58. MICHAEL JON FINK – I HEAR IT IN THE RAIN (2001) – Guest Contributor: Alasdair MacLean (The Clientele)

I sometimes dream I’ve been given a chance to make a feature film. It’s a free-form adaptation of the children’s book ‘The Dark is Rising’ by Susan Cooper, nothing like the horrible Hollywood treatment it got in 2007. Maybe the film will run for days – maybe it will adapt only one image or element in the story and be over in minutes, but the opening credits always show a bus in South London, early winter, grinding to a halt at a terminus. The shadows between the bus and the wall, the movement of birds on the trees, briefly form the outline of a face, something gliding, fugitive, almost unnoticed, through the world. The whole point of representing ‘the dark’ –the supernatural, shapeshifting force described in the book- would be to depict it as a part of other, everyday things. Something briefly glimpsed in the corner of the eye in a shopping mall, rather than an obvious phantasm.

Michael Jon Fink’s ‘I Hear it in the Rain’ is always the soundtrack to this film. The ninth track, ‘Living to be Hunted by the Moon’ would play as the camera panned to a wall of trees at the edge of a field, fog slowly gathering and moving outwards over nineteen long minutes to besiege a house. ‘Echo’, the fourth: the movement of undulating river water as lost objects slip away under the waves. I still see these scenes when I listen to the record. Maybe they come from the record itself.

‘I Hear it in the Rain’ is a collection of spare and beautiful instrumental pieces recorded between 1986 and 1997 by classically trained musicians in California. Instruments used are celesta, piano, glass guitar (whatever this actually is, it does sound like a guitar made of glass), clarinet, samples, electric bass and percussion. It was released on the Cold Blue Music label in 2001.

Around the time it came out I was bored of the same old guitar bands and trying out other things I’d meant to get round to hearing one day: one CD each of Japanese noise, musique concrete, skronky jazz, dub, Detroit techno. Rough Trade Shop stuff. Officially, ‘I Hear it in the Rain’ falls into the ‘post-minimalist’ category. No, me neither. Amazon bafflingly lists it as ‘orchestral jazz.’ ‘Ambient’ doesn’t work – it’s too tightly wound, focussed and ominous. It perhaps shares some of the otherworldly mood of Alice Coltrane’s ecstatic, spiritual jazz, but is way less swaggering and full of itself. The titles of the tracks probably describe it best – it really is like music you would hear inside the rain: pieces called Passing, Mode, Fragment, Echo, and Epitaph.

I first saw it mentioned in a roundup of new releases on http://www.tangents.co.uk, described as:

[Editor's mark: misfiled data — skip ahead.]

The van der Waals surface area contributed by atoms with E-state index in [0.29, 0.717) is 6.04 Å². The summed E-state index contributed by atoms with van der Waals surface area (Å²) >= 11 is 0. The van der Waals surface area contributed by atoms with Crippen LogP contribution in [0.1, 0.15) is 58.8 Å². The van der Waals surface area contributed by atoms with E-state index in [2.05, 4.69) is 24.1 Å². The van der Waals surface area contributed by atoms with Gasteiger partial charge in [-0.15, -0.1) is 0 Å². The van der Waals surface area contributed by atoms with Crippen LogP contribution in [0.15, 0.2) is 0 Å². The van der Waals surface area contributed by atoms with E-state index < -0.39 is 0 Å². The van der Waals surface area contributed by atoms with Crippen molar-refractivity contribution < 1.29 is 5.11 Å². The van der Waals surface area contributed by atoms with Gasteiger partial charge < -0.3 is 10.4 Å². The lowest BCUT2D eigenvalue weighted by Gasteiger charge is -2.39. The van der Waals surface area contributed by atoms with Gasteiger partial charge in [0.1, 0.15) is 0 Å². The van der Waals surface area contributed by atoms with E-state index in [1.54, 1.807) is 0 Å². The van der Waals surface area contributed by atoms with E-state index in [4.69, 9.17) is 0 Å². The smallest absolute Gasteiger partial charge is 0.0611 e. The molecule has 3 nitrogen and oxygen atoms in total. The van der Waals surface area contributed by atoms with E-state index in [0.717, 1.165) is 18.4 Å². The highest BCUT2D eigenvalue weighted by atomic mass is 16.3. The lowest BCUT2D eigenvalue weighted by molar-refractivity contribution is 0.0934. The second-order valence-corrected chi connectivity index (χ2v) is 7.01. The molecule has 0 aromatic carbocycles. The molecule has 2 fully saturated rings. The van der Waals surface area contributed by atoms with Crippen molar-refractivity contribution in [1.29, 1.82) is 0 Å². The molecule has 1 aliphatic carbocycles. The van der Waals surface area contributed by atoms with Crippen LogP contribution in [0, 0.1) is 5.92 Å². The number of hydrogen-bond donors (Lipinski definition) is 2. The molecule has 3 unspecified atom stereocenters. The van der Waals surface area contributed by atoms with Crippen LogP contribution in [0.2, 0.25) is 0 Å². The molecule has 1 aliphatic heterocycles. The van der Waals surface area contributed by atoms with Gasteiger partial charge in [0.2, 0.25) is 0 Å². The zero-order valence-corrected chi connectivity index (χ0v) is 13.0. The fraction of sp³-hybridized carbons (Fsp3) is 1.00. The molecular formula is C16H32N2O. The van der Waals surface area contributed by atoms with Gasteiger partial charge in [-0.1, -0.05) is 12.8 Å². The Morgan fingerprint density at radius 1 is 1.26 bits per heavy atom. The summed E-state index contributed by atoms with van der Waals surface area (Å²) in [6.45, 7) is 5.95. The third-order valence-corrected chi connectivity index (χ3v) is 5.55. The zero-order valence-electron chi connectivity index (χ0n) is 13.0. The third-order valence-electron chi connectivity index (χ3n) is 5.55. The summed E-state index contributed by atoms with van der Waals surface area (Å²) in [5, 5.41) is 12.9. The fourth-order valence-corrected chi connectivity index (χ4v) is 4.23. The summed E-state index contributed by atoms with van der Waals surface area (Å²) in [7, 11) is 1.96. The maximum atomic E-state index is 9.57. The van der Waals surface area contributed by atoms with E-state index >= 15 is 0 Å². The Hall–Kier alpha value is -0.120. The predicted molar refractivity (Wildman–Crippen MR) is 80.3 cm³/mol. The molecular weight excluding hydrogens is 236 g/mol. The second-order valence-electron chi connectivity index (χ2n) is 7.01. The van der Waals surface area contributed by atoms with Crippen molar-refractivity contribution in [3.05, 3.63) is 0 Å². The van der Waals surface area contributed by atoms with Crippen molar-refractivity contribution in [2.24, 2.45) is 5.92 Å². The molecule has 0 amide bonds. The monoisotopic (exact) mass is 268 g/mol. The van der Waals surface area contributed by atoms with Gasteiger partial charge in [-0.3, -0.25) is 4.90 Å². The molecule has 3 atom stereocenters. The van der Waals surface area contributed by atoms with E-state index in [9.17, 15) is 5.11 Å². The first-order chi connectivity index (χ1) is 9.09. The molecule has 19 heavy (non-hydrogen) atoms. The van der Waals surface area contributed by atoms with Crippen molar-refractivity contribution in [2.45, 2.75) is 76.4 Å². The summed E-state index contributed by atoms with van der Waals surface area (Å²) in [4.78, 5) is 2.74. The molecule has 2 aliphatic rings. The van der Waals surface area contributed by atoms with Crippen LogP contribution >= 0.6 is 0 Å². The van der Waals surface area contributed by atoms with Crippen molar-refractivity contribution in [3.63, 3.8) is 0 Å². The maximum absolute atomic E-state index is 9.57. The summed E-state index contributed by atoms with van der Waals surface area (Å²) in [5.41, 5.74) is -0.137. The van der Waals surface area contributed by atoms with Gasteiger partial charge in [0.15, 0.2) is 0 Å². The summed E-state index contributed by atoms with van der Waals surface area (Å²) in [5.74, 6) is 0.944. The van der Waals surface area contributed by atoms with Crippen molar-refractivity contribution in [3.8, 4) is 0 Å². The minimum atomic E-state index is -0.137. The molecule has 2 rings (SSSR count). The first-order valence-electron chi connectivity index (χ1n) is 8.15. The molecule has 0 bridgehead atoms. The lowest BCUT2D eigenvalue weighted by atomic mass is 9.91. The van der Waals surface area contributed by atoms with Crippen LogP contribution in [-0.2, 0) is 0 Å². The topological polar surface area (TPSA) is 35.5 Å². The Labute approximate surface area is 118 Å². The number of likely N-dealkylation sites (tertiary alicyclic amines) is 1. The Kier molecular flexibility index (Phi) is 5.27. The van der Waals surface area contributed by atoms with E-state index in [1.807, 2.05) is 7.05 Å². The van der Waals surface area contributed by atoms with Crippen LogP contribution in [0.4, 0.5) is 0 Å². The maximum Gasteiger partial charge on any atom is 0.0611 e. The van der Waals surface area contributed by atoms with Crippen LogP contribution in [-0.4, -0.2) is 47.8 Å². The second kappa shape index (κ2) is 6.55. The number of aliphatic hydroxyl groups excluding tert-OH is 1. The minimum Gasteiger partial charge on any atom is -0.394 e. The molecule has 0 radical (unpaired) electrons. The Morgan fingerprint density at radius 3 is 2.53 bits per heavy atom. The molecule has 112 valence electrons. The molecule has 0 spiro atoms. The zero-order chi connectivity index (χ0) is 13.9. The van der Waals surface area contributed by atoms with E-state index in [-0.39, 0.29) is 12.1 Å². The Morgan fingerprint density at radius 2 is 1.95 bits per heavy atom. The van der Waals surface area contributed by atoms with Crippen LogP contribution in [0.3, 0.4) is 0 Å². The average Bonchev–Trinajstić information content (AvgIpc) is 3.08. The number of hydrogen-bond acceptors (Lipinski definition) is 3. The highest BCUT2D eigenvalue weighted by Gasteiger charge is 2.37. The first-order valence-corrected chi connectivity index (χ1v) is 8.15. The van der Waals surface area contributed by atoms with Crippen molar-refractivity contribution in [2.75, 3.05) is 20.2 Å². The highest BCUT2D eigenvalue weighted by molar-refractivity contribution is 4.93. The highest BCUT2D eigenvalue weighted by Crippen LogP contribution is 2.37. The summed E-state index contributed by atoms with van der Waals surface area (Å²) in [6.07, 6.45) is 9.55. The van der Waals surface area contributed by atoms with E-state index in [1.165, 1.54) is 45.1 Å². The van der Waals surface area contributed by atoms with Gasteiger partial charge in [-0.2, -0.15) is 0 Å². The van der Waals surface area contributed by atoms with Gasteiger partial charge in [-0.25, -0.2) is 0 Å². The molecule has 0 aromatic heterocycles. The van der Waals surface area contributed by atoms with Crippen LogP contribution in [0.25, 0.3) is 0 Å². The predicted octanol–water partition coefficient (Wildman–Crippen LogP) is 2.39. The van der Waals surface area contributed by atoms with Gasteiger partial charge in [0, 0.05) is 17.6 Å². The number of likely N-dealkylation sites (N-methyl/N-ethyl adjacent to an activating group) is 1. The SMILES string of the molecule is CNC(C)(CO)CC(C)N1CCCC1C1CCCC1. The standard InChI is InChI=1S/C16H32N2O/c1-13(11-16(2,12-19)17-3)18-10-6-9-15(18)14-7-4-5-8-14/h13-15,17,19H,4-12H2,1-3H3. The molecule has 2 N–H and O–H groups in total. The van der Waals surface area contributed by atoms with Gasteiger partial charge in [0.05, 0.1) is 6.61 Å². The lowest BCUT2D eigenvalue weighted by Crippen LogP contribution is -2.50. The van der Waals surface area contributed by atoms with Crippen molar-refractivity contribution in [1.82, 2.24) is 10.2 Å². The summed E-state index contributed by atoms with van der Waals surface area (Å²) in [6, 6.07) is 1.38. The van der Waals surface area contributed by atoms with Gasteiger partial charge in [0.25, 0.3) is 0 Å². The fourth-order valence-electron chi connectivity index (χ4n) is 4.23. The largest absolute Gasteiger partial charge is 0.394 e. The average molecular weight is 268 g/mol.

“patinas of notes, near and far, heard and half-heard. It’s an astonishing, entrancing album, careful and considered, yet never too precious or conceited”.

I ordered the CD after reading that sentence.

When it arrived it had that odd, magical attribute of feeling like something I’d always been looking for, but hadn’t known I was.

As teenagers, we used to listen very closely to ‘The Pictorial Jackson Review’ by Felt. My friends and I admired the elegance and feeling for space and composition on that record; the way that side A contained pop songs and side B only spacey, mysterious instrumentals. The fact that the two types of music could coincide naturally on the same record was incredibly inspiring to us. They were different but united by the same austere elegance. I could suddenly see a link between my classical guitar training and the pop music I loved. ‘I Hear it in the Rain’ brought me back to that lightbulb moment; abstract music within my grasp again.

Years later, a friend asked me to make a soundtrack for an art installation he was putting together. I recorded the trees around Epping Forest and then the sound of a harp’s strings being vibrated by the wind, and combined them, edited them into waves of sound which ebbed and flowed for twenty minutes with the rhythm of air moving through the woods. It was an attempt to get on the same spectrum as ‘I Hear it in the Rain’. Unhurried, and at the same time bringing in something disturbing – some indefinable extra voice which came from outside, something from the corner of the eye (or ear). A new kind of music, at least for me.
And one which I have still not worked out how to combine with pop songs. I haven’t listened to ‘the Pictorial Jackson Review’ in years, it’s done its job for me and I’ve moved on. A lot of game-changing, transformative records eventually get worn out in that way. But I still listen to ‘I Hear it in the Rain’ and it still opens up new possibilities in sound. (Alasdair MacLean)

Click here for a link to our feature on The Clientele’s magnificent Suburban Light compilation:

https://thenewperfectcollection.com/2015/02/13/the-clientele-suburban-light-2000/

Advertisements

Leave a Reply

Fill in your details below or click an icon to log in:

WordPress.com Logo

You are commenting using your WordPress.com account. Log Out / Change )

Twitter picture

You are commenting using your Twitter account. Log Out / Change )

Facebook photo

You are commenting using your Facebook account. Log Out / Change )

Google+ photo

You are commenting using your Google+ account. Log Out / Change )

Connecting to %s